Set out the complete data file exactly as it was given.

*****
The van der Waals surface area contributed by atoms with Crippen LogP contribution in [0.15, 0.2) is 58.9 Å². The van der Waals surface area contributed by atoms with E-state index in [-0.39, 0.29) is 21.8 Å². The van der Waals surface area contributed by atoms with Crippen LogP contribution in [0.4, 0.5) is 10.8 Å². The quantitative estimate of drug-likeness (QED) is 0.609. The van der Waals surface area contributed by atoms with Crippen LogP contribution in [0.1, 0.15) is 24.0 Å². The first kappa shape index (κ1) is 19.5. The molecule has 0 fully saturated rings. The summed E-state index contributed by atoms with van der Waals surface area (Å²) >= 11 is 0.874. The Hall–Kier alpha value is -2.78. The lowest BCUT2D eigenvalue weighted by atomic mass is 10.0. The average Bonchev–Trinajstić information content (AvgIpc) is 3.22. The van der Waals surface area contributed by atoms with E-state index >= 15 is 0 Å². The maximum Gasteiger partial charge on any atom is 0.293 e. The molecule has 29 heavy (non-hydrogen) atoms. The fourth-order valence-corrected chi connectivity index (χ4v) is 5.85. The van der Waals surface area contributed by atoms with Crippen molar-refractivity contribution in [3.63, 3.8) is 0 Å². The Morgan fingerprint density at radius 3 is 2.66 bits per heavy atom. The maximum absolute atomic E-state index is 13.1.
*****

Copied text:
The van der Waals surface area contributed by atoms with Crippen LogP contribution in [0.15, 0.2) is 58.9 Å². The van der Waals surface area contributed by atoms with E-state index in [-0.39, 0.29) is 21.8 Å². The van der Waals surface area contributed by atoms with Crippen LogP contribution in [0.4, 0.5) is 10.8 Å². The quantitative estimate of drug-likeness (QED) is 0.609. The van der Waals surface area contributed by atoms with Crippen LogP contribution in [0.1, 0.15) is 24.0 Å². The first kappa shape index (κ1) is 19.5. The molecule has 0 fully saturated rings. The summed E-state index contributed by atoms with van der Waals surface area (Å²) >= 11 is 0.874. The Hall–Kier alpha value is -2.78. The lowest BCUT2D eigenvalue weighted by atomic mass is 10.0. The average Bonchev–Trinajstić information content (AvgIpc) is 3.22. The van der Waals surface area contributed by atoms with E-state index >= 15 is 0 Å². The maximum Gasteiger partial charge on any atom is 0.293 e. The molecule has 29 heavy (non-hydrogen) atoms. The fourth-order valence-corrected chi connectivity index (χ4v) is 5.85. The van der Waals surface area contributed by atoms with Crippen molar-refractivity contribution in [3.63, 3.8) is 0 Å². The Morgan fingerprint density at radius 3 is 2.66 bits per heavy atom. The maximum absolute atomic E-state index is 13.1.